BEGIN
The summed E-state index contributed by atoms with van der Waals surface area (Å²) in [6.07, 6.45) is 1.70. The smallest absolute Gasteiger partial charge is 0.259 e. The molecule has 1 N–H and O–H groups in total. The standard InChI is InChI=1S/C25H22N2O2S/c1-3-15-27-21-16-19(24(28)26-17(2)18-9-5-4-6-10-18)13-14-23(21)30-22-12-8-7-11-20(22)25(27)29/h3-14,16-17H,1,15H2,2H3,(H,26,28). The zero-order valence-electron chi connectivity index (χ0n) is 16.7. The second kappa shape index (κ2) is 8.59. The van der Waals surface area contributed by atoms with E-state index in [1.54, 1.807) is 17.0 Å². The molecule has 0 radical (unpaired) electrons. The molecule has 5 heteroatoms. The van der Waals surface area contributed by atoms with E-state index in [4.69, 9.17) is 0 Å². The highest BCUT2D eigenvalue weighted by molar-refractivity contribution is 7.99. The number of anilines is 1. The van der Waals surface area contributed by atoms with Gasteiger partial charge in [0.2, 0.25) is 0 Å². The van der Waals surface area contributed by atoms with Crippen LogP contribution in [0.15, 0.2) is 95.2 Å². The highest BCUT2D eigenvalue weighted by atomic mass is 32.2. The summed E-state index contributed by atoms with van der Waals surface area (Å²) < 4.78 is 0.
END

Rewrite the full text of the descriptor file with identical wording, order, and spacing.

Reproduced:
The summed E-state index contributed by atoms with van der Waals surface area (Å²) in [6.07, 6.45) is 1.70. The smallest absolute Gasteiger partial charge is 0.259 e. The molecule has 1 N–H and O–H groups in total. The standard InChI is InChI=1S/C25H22N2O2S/c1-3-15-27-21-16-19(24(28)26-17(2)18-9-5-4-6-10-18)13-14-23(21)30-22-12-8-7-11-20(22)25(27)29/h3-14,16-17H,1,15H2,2H3,(H,26,28). The zero-order valence-electron chi connectivity index (χ0n) is 16.7. The second kappa shape index (κ2) is 8.59. The van der Waals surface area contributed by atoms with E-state index in [1.54, 1.807) is 17.0 Å². The molecule has 0 radical (unpaired) electrons. The molecule has 5 heteroatoms. The van der Waals surface area contributed by atoms with E-state index in [4.69, 9.17) is 0 Å². The highest BCUT2D eigenvalue weighted by molar-refractivity contribution is 7.99. The number of anilines is 1. The van der Waals surface area contributed by atoms with Gasteiger partial charge in [0.2, 0.25) is 0 Å². The van der Waals surface area contributed by atoms with Crippen LogP contribution in [0.15, 0.2) is 95.2 Å². The highest BCUT2D eigenvalue weighted by atomic mass is 32.2. The summed E-state index contributed by atoms with van der Waals surface area (Å²) < 4.78 is 0.